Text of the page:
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Senior Citizen's Guide to Chicago

The Practical Caregiver: What's in the Fridge?

In this age of ever more effective medical treatment, there's still nothing that can contribute to senior health like good nutrition. Good nutrition can lessen the effects of conditions like high blood pressure, diabetes, and heart disease, provide a boost in energy, and help seniors resist disease so that they can live independently as long as possible.

But eating well at 70 is not the same as eating well in middle age. As lifestyles change as people grow older, so do nutritional needs. Generally, seniors are more sedentary than younger people and so require fewer calories.  Physical changes also play a role. Seniors often do not drink enough water because their sense of thirst has diminished. They tend to prefer richly seasoned foods, compensating for a decline in the number of sweet and salty taste buds. And because they don't produce as much gastric acid as they once did, many seniors have a hard time absorbing vitamin B12 from foods.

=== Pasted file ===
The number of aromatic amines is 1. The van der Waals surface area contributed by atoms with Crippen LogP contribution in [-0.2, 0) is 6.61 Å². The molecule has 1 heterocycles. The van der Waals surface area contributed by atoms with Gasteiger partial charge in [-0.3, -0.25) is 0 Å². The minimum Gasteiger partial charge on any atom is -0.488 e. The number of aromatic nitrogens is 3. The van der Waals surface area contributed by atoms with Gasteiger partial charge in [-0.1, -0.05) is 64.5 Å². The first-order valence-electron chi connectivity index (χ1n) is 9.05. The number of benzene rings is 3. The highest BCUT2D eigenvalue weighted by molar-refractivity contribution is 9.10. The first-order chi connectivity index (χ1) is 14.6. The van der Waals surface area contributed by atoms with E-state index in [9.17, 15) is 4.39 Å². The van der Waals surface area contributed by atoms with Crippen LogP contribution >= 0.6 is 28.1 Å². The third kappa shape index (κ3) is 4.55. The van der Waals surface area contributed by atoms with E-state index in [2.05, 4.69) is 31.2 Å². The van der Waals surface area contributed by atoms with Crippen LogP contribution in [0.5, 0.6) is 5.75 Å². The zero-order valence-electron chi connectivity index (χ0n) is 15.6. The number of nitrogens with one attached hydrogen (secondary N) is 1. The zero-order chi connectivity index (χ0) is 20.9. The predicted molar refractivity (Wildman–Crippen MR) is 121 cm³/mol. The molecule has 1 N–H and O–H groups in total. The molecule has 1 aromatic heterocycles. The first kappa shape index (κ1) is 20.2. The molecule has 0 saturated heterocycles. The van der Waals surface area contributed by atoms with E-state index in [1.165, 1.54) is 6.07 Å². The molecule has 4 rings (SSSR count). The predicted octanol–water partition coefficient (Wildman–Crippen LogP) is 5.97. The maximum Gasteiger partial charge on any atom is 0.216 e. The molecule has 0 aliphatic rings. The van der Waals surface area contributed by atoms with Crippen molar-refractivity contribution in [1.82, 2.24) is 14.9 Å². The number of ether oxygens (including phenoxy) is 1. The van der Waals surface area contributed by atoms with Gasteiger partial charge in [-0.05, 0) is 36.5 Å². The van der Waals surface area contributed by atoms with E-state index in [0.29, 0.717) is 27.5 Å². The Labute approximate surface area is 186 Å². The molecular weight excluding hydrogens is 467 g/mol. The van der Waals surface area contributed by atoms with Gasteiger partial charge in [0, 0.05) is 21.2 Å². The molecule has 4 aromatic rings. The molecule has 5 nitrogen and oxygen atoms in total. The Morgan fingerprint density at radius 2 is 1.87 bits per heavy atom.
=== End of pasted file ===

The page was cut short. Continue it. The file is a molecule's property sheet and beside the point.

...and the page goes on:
Health and social issues also leave their mark on senior nutrition. For instance, because missing teeth and poorly fitting dentures make it hard to chew, older people may forgo fresh fruits and vegetables, which are important sources of vitamins, minerals, and fiber. And people living by themselves tend to eat less, shedding pounds that they can ill afford to lose.

For all these reasons, ensuring that your loved one is eating well can be challenging. Fortunately, there is a standard that you can use as a basis for planning sound nutritional meals. Researchers at Tufts University have created a special Food Guide Pyramid for Older Adults, a variant of the Food Pyramid designed by the Department of Agriculture. The revised pyramid is narrower than the traditional one because older individuals are less active and require less food to maintain the same weight. However, it includes higher levels of specific nutrients like antioxidants, vitamin D and calcium, and folic acid. It also stresses fiber.

Ensuring that your loved one actually benefits from an appropriately balanced diet will take some planning on your part. Here are a few tips:

An appetite for food and an appetite for living are related. Ensuring that your loved one gets the proper nourishment is one way of ensuring that they get the most out of life.

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